If you are typically modern, your life is like a mansion with a terrifying hole right in the middle of the living-room floor. So you paper over the hole with a very busy wallpaper pattern to distract yourself. You find a rhinoceros in the middle of your house. The rhinoceros is wretchedness and death. How in the world can you hide a rhinoceros? Easy: cover it with a million mice. Multiple diversions.
Douglas Groothuis (Professor of Philosophy at Denver Seminary) has written wisely on these issues. In his essay “Why Truth Matters Most: An Apologetic for Truth-Seeking in Postmodern Times” (JETS, September 2004) he takes his cues from Pascal:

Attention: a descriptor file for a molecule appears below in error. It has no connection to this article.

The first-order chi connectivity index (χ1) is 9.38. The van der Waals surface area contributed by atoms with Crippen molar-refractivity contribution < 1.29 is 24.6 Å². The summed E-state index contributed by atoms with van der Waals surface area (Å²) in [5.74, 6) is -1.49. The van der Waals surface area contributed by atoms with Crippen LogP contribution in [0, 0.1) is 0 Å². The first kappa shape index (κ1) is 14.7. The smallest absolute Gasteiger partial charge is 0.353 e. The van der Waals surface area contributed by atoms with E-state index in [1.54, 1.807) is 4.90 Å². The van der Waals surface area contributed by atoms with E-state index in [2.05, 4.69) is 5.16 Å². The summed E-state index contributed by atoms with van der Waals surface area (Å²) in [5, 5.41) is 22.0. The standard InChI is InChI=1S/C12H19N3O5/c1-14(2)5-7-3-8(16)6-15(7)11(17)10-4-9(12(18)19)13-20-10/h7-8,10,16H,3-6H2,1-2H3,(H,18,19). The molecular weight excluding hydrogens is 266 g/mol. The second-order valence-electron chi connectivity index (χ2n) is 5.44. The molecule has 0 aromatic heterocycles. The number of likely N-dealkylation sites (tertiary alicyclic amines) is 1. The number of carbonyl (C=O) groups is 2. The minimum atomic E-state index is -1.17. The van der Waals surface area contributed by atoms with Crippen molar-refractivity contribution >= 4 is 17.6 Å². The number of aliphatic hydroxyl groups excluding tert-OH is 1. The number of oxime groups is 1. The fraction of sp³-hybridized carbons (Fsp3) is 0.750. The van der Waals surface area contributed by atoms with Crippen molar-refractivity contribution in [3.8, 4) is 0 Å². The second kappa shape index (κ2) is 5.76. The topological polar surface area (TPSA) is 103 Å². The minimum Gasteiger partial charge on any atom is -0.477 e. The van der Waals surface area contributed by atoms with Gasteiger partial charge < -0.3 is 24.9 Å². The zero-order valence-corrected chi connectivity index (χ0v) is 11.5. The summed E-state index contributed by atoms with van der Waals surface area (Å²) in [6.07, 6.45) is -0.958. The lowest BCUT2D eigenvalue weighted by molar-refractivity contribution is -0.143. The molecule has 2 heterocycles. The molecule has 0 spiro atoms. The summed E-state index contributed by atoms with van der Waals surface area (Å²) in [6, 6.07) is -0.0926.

In the middle of the seventeenth century in France, Blaise Pascal went to great lengths to expose those diversions that kept people from seeking truth in matters of ultimate significance. His words still ring true. In his day, diversion consisted of things like hunting, games, gambling, and other amusements. The repertoire of diversion was minute compared with what is available in our fully-wired and over-stimulated postmodern world of cell phones, radios, laptops, video games, omnipresent television (in cars, restaurants, airports, etc.), extreme sports, and much else. Nevertheless, the human psychology of diversion remains unchanged. Diversion consoles us—in trivial ways—in the face of our miseries or perplexities; yet, paradoxically, it becomes the worst of our miseries because it hinders us from ruminating on and understanding our true condition. Thus, Pascal warns, it “leads us imperceptibly to destruction.” Why? If not for diversion, we would “be bored, and boredom would drive us to seek some more solid means of escape, but diversion passes our time and brings us imperceptibly to our death.” Through the course of protracted stupefaction, we learn to become oblivious to our eventual oblivion. In so doing, we choke off the possibility of seeking real freedom.